The answer to these problems is scheduling. Force yourself to stop what you’re doing and take that walk, visit the gym, participate in an online class, read, join a club or recreational sports league, or make regular-standing meal or coffee dates with friends, colleagues, and family.
Treat these things as you would any other appointments. These seemingly “small” choices day to day will make big differences down the line, and future you will thank you!
+ Learn production, composition, songwriting, theory, arranging, mixing, and more; whenever you want and wherever you are. Subscribe for full access!
4. No “Coworker Camaraderie” or Sense of Community
Freelancing can be an isolating experience. Once the allure of the “I do what I want” vibes wear off, it’s easy to find yourself feeling isolated day-to-day, especially if you live alone. Make sure to make and keep plans with loved ones multiple times a week, if not daily.
You can still enjoy going out to lunch or looking forward to happy hour just as much as your non-freelancer friends! The sense of community is something all humans need, and it is never selfish or unimportant to prioritize that part of wellness into your life.
5. Becoming a “Homebody”
Work-from-home life is great. Who wouldn’t love the flexibility of not having to leave the house to make a living and work in their jammies?!
But the dark side of freelancing is getting stuck in the rut of becoming a homebody. You have got to get dressed and get out of the house every. single. day. This is a must for your mental health!
Even just 20 minutes of sunshine daily does wonders for your serotonin production (mood booster!), in addition to numerous other health benefits for your body overall. Many freelancers enjoy taking trips to their favorite coffee shop, park, or shopping center as part of their routine.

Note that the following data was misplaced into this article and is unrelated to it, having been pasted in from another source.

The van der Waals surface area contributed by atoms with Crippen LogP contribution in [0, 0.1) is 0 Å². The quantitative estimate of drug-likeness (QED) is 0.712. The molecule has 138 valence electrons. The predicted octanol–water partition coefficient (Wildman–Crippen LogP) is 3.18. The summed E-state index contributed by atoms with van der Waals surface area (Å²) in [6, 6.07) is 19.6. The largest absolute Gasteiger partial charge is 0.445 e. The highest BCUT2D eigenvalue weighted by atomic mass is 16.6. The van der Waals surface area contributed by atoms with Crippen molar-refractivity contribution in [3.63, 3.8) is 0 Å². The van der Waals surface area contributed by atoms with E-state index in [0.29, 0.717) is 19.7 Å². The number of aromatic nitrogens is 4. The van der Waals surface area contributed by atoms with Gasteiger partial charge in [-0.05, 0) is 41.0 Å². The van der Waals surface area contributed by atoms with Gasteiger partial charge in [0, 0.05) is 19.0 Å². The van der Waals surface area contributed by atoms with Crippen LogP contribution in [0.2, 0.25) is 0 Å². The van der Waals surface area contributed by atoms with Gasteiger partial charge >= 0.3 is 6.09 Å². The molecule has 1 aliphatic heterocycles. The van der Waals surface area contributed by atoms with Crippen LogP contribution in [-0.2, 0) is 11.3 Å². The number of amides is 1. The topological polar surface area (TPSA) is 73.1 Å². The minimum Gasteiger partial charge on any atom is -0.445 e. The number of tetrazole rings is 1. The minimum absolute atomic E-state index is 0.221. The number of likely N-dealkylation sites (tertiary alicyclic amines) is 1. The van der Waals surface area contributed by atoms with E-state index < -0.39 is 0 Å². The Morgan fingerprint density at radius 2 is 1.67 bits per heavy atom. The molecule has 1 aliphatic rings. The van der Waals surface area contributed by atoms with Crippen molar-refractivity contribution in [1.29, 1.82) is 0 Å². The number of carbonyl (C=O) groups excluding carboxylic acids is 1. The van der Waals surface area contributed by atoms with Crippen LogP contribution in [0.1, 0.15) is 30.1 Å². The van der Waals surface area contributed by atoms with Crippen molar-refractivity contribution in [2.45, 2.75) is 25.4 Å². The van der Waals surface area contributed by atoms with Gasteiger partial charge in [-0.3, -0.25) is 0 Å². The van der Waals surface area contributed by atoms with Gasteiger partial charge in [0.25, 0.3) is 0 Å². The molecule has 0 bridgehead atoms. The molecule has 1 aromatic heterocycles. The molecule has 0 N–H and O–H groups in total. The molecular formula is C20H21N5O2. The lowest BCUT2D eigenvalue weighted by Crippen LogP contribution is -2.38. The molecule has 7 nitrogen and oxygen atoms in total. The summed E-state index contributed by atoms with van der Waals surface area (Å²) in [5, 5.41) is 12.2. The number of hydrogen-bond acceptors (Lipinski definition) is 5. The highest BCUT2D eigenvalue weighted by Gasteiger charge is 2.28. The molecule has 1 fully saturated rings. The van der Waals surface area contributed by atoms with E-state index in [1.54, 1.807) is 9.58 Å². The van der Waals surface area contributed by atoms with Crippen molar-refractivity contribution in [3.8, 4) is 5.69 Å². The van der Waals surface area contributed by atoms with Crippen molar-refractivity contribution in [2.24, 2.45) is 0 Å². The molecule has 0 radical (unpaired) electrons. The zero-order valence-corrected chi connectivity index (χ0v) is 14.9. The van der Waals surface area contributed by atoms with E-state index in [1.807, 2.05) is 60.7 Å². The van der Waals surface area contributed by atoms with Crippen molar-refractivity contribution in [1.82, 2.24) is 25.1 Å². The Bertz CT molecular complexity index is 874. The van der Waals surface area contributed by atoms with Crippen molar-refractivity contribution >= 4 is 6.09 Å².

Make time to get out each day and do something you enjoy! Bonus points if you can move work locations from time to time too to get a change of scenery.
+ Read more on Flypaper: “7 Tips for Staying Inspired When You’re Feeling Off.”
6. Running Out of Time to Fulfill Your Other Interests
Even though freelancing often gives us the best of both worlds, many people I know tend to work harder and longer hours than they did when working a regular 9-5!
You can’t lose yourself in your work and forget the importance of being a healthy, well-rounded person. Always, always make time to do the things you love. Even if it’s only once a day, week, or month, I implore you to take that pottery class, join that book club, train for that marathon, etc.
Create line items in your schedule that you get to look forward to and that will also break up your work schedule. So much happiness comes from variety.
Your journey to wellness is lifelong, and you should never feel guilty for taking time away from the thing that earns you money to do the things that make life worth living!
Keep on Grooving…
Continue your learning with hundreds of lessons on songwriting, mixing, recording and production, composing, beat making, and more on Soundfly, with artist-led courses by Kimbra, Com Truise, Jlin, Kiefer, RJD2, and our newest, The Pocket Queen: Moving at Your Own Tempo.